ORPHEUS

Son of Thracian King Oeagrus
And the Muse Calliope
Taught to play the lyre by Muses
He made move the rocks and trees.

'Twas Apollo gave him the lyre
He used to enchant wild beasts
His music drew like a pyre
Ancient oaks like bees to feasts.

Orpheus joined the Argonauts
With whom he sailed to Colchis
His music freed them from tight spots
Proving where real power is.

When back he married Eurydice
Settling among savages
Near Tempe she meets Aristaeus
Who her attempts to ravage.

She trod a serpent as she fled
And died of its poisonous bite
To Tartarus Orpheus sped
The clutch of Hades to spite.

With lyre he raced to Thesprotis
Using the passage at Aornum
There he charmed the dog Cerberus
So too the ferryman Charon.

Winning three Judges of the Dead
With music sweet and plaintive
Tortures of the damned suspended
That sweet Eurydice might live.

These with music he won over
Taught to him by the Muses
To return his love to clover
All that remained was Hades.

The music his savage heart soothed
Upper World would go Eurydice
But one condition must be smoothed
For him to gain her release.

Only when she was safely back
Under the light of the sun
Could he then turn himself to track
The progress of his loved one.

Up the dark passage she followed
Guided by sounds of his lyre
If any care for her he showed
Consequences would be dire.

Only when he reached the sunlight
Did he turn to check her there
In this way after his long plight
He lost his love forever.

When Dionysus invaded Thrace
Orpheus failed to honor him
Teaching other things to his race
Than matched the god's darkest whim.

He preached other sacred mysteries
Against rites sacrificial
He proclaimed his god Helius
Called Apollo, best of all.

Overcome by his vexation
Dionysus set the Maenads
On him for cruel execution
They knew to make roll the heads.

In Macedonia at Deium
The temple of Apollo
Where Orpheus makes delirium
Preaching of the high and low.

Maenads letting husbands enter
Seize the weapons stacked outside
Bursting madly into center
Commit holy genocide.

These crazed, fanatic womenfolk
Followers the god of wine
Through their veins happily let soak
Drug of mushrooms on which they dine.

Hallucinations, massive strength
Senseless rioting, energy
These the results from the whole length
Of dosage, a drugged synergy.

As such they would do Orpheus
As Hera had done without meds
When newly-born Dionysus
The Titans had torn to shreds.

Murdering the husbands forthwith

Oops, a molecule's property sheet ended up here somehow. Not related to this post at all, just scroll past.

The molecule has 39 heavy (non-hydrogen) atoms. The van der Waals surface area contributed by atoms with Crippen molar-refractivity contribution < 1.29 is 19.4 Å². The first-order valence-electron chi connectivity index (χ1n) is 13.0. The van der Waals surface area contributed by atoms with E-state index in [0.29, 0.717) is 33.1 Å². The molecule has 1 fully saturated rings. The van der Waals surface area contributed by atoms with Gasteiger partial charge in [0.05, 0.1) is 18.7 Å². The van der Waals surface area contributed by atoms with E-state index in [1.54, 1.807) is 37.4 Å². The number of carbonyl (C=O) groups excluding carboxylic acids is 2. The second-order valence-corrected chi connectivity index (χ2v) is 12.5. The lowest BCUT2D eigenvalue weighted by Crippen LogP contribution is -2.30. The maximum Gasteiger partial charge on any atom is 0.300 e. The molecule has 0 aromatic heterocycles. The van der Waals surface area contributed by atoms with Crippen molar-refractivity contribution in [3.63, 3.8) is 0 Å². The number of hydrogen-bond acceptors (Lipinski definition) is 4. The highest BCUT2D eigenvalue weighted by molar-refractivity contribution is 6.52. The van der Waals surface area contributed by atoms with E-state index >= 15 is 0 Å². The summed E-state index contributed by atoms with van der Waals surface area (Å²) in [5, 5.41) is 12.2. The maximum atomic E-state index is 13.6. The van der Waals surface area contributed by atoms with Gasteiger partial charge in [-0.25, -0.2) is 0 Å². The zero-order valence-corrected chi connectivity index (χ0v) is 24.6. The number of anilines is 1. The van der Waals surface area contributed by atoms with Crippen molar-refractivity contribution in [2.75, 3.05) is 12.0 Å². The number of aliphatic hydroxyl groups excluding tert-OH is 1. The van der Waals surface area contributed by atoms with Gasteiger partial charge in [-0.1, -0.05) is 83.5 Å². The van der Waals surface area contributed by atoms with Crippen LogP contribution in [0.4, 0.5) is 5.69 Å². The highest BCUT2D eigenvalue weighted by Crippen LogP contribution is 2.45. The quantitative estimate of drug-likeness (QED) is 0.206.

They tore limb-from-limb Orpheus
Then, to fulfill the gruesome myth
His head they tossed into Hebrus.

Severed, his head flowed the river
Singing all the way to Lesbos
So treated, this music-giver
Outraged those on Olympus.

His limbs gathered the sad Muses
As Leibethra buried them
There the nightingale refuses
To sing naught but his anthem.

At the river named Helicorn
Sought to cleanse themselves the Maenads
They hoped they could escape the scorn
Heaped by the Olympiads.

But the River-god dived under
And disappeared for four miles
Thus he tore their plans asunder
Escaping guilt through his wiles.

'Twas Maenad promiscuity
Condemned most by Orpheus
But what angered Aphrodite
Dealt not with Dionysus.

Much like any good musician
Or poet, for that matter
Orpheus took the position
On love that her role shattered.

But, her fellow Olympians
His murder could not justify
Dionysus turned his minions
To oak trees so they'd survive.

Meanwhile a Lemnian serpent
Jealous, attacked Orpheus' head
Apollo flashed that instant
Converting the snake to stone--Dead!

His head at Antissa they laid
In cave sacred to Dionysus
In this way for his crime he paid
Hosting the head of Orpheus.

There it prophesied day and night
Stealing Apollo's business
From the oracle at Delphi
As well Gryneium and Clarus.

With these oracles deserted
Apollo flew to the cave
Over the head he exhorted
"Cease singing, my business to save!"

Thereupon the head fell silent
But his lyre would survive him
Drifting also to the island
It would strum celestial hymns.

Up in a Lesbos temple laid
Where to Apollo they pray
The greatest honor to be paid
Let the lyre forever play.

With the blessings of Olympus
On Muses' intercession
Apollo honored Orpheus
Making his lyre a constellation.

© 2004 by Michael J. Farrand


Adapted from "Sky, Sea, and Underworld: Orpheus" in Robert Graves' The Greek Myths (Volume 1), first printed in 1955 by Penguin Books.

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